Additional new pieces include valves, seals, seats, springs and head gaskets, with longer head bolts to keep the whole works from fragging under the pressure. A beefy model-specific oil pan features both static and dynamic baffles to prevent fluid starvation when really pushing the Gs.
Altogether, those high-performance bits and tight tolerances give 760 hp. That's enough, Ford claims, to consider this engine the most power-dense supercharged powerplant in the world (it even shames the 707-hp Dodge Challenger Hellcat engine in the process).
(Note that, sadly, the blue show car didn't have a production-representative engine, so we weren't permitted to take our own photos or video of it.)
In order to slake the beast slung between the GT500's wider front fenders, Ford designers had to find a way to feed it more air. A new front end features more than twice the cooling, and Ford's largest-ever louvers -- 31 inches by 28 inches -- help extract air through the new hood made of sheet mold compound. (Since those big louvers might make for a messy engine bay when it rains, Ford has thoughtfully designed an aluminum undertray that can be easily removed for track work -- or showing off at your local Cars and Coffee).
Out back, a new composite rear diffuser is bookended by a quartet of SEMA-sized 5-inch exhaust tips.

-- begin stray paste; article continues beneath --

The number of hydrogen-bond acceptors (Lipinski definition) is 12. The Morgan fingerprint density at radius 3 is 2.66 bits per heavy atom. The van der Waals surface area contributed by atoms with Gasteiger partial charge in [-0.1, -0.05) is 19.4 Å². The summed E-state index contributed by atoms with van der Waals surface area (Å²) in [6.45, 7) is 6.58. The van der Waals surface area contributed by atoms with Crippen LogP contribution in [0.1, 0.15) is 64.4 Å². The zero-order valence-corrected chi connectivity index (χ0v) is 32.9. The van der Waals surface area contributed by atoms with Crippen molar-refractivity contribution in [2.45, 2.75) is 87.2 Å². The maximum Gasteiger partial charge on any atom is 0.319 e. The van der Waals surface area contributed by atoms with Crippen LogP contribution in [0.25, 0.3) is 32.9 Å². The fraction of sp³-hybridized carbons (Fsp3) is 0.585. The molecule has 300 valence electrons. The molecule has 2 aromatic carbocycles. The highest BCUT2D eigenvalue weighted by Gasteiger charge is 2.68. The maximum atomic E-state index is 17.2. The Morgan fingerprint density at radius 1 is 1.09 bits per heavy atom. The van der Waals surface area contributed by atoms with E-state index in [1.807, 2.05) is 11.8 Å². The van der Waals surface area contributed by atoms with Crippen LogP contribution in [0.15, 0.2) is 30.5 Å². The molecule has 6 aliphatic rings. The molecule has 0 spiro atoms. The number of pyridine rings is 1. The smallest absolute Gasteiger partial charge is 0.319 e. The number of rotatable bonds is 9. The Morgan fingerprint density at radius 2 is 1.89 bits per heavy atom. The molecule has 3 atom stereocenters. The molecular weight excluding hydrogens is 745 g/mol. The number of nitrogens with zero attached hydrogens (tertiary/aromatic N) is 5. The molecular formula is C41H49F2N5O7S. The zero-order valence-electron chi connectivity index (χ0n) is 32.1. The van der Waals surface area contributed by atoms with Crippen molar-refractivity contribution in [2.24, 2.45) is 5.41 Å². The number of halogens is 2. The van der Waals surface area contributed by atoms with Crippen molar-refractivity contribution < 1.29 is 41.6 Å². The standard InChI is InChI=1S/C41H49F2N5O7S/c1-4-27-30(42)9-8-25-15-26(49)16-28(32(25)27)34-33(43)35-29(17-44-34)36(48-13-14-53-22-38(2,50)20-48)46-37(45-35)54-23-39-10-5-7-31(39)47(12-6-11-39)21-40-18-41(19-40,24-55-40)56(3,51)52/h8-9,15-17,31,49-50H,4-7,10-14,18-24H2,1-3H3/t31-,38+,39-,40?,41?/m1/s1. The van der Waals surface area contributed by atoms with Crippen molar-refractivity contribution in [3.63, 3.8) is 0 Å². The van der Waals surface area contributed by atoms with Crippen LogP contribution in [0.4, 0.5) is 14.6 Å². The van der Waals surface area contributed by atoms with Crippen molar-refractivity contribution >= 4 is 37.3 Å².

The fact that Ford claims this new GT500's demeanor will be a bit more genial shouldn't come as a complete surprise. After all, today's sixth-generation S550 Mustang offers a far more sophisticated platform than the S197 chassis that came before it -- especially the independent rear end. The new GT500 features unique suspension geometry, along with lighter-weight springs at all four corners.
If nothing else, the inclusion of Magneride was already going to be a huge step in the right direction. The real-time dampers expose special iron filings suspended in a magneto-rheological fluid to a magnetic pulse, altering the viscosity and changing resistance levels near instantaneously. These shocks feature heavily in the GT350's scintillating performance, and are available on lesser Mustang models now, too. This is the first time the tech comes to the GT500, and the magic sauce in those dampers should enable ultra flat cornering while still preserving ride quality.
Track Pack attack
All of that power will be routed to the ground via Michelin rubber regardless of how you option your Shelby. The full "knives out" Carbon Fiber Track Package shown here adds 20-inch carbon fiber wheels that are a half-inch wider out back (11.5), and those come wrapped in Michelin Pilot Sport Cup 2 summer tires -- basically road-legal semislicks.
The Track Pack also includes the adjustable carbon fiber wing (Ford says it enables more rear downforce than its), along with front splitter wickers with integral dive planes. The rear seat is deleted to save weight, lending the trim a track-ready vibe even when trundling to the corner store.
If the Carbon Track Pack is too extreme, there's a middle ground, the optional Handling Package that incorporates adjustable strut top mounts and a different rear spoiler with a Gurney flap (a small tab on the rear edge of the wing). Non-Track-Pack models receive less extreme 19-inch Pilot Sport 4S rubber, and all GT500s receive a new power steering setup.